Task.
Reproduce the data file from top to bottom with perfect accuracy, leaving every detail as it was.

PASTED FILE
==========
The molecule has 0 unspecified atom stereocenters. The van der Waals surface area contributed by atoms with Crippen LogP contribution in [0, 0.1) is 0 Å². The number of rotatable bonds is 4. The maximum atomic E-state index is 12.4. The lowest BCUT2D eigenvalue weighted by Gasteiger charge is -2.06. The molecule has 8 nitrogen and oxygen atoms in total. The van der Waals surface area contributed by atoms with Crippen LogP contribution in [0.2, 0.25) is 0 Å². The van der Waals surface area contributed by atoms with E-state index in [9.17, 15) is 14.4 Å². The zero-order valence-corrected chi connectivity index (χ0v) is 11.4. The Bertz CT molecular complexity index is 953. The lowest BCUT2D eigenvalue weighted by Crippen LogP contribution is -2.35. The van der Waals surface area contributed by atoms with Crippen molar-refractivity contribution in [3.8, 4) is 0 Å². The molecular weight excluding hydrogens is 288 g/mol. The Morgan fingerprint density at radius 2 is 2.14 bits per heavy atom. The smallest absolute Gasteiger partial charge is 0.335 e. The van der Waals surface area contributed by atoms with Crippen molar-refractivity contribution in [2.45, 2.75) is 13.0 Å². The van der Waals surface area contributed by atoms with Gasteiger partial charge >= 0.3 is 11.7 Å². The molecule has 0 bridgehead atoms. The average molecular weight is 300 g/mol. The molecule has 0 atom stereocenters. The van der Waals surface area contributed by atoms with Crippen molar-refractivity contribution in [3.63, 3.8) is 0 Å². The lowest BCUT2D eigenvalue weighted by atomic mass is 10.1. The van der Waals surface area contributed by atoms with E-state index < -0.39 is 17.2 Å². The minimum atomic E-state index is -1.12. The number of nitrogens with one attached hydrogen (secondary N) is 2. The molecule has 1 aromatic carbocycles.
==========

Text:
The molecule has 0 unspecified atom stereocenters. The van der Waals surface area contributed by atoms with Crippen LogP contribution in [0, 0.1) is 0 Å². The number of rotatable bonds is 4. The maximum atomic E-state index is 12.4. The lowest BCUT2D eigenvalue weighted by Gasteiger charge is -2.06. The molecule has 8 nitrogen and oxygen atoms in total. The van der Waals surface area contributed by atoms with Crippen LogP contribution in [0.2, 0.25) is 0 Å². The van der Waals surface area contributed by atoms with E-state index in [9.17, 15) is 14.4 Å². The zero-order valence-corrected chi connectivity index (χ0v) is 11.4. The Bertz CT molecular complexity index is 953. The lowest BCUT2D eigenvalue weighted by Crippen LogP contribution is -2.35. The van der Waals surface area contributed by atoms with Crippen molar-refractivity contribution in [3.8, 4) is 0 Å². The molecular weight excluding hydrogens is 288 g/mol. The Morgan fingerprint density at radius 2 is 2.14 bits per heavy atom. The smallest absolute Gasteiger partial charge is 0.335 e. The van der Waals surface area contributed by atoms with Crippen molar-refractivity contribution in [2.45, 2.75) is 13.0 Å². The van der Waals surface area contributed by atoms with Gasteiger partial charge >= 0.3 is 11.7 Å². The molecule has 0 bridgehead atoms. The average molecular weight is 300 g/mol. The molecule has 0 atom stereocenters. The van der Waals surface area contributed by atoms with Crippen molar-refractivity contribution in [3.63, 3.8) is 0 Å². The lowest BCUT2D eigenvalue weighted by atomic mass is 10.1. The van der Waals surface area contributed by atoms with E-state index < -0.39 is 17.2 Å². The minimum atomic E-state index is -1.12. The number of nitrogens with one attached hydrogen (secondary N) is 2. The molecule has 1 aromatic carbocycles.